As ARC set Asili in motion, bringing it to market in one of the world’s poorest countries, they went far beyond the playbook that laid out. Instead, ARC took a human-centered approach to implementing the vision for Asili. A perfect example is how ARC continued to build on the design principle that transparency is key. Though the team designed clear signage with posted prices, ARC realized that the Asili clinic could even better serve the community if it had a patient’s bill of rights. Through close collaboration with, ARC deeply understands how to implement, adapt, and grow Asili as it continues to build out the multi-offer service.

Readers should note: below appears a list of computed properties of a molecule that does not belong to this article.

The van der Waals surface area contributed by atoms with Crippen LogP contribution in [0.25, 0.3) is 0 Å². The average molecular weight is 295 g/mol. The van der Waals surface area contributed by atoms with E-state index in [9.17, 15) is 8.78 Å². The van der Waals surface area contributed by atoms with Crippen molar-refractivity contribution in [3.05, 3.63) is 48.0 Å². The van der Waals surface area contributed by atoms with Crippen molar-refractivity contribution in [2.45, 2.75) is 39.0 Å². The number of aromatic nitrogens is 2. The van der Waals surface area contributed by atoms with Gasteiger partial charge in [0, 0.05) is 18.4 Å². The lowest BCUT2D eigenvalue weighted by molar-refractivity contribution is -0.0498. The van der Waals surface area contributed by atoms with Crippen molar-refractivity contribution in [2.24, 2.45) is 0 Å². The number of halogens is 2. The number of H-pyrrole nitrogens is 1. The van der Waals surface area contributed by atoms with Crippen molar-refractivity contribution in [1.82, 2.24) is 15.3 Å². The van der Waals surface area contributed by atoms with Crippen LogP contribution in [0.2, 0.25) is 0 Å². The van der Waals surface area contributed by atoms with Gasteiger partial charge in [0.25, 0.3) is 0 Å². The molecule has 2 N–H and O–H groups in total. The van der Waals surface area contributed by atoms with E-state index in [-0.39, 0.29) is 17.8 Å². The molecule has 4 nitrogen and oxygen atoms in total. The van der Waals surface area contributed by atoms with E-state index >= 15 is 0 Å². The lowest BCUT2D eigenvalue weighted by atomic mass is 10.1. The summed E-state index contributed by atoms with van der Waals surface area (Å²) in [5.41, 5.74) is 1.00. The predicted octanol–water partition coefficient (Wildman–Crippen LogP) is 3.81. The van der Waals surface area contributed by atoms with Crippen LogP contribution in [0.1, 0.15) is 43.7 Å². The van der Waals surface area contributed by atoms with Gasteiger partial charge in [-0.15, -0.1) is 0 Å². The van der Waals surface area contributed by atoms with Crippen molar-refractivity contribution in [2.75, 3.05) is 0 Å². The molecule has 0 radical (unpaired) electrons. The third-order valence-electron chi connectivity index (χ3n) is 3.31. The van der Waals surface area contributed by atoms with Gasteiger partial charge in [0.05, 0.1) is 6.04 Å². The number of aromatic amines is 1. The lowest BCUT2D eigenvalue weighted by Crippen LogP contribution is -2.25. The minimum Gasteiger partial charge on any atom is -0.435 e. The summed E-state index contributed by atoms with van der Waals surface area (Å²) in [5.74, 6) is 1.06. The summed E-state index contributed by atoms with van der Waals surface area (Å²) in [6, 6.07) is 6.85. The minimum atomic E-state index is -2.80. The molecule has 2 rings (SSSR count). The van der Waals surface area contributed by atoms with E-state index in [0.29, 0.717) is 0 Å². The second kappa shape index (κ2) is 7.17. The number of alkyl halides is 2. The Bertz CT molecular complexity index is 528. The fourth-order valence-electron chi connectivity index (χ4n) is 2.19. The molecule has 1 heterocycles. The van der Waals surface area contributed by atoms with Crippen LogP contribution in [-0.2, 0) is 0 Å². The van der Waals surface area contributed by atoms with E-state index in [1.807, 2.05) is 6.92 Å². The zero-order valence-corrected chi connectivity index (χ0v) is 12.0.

Method Spotlight

Co-Creation Session

The people you’re designing for can tell you plenty, and they can show you more. Here’s how to further incorporate them into your design process.

Community buy-in is essential to the success of an integrated service like Asili. To gain trust and glean the right kinds of insights from the community, the design team led Co-Creation Sessions with seven women whom they had interviewed during the Research Phase. The session featured a ton of different activities to better understand how the social enterprise could best cater to the community’s needs.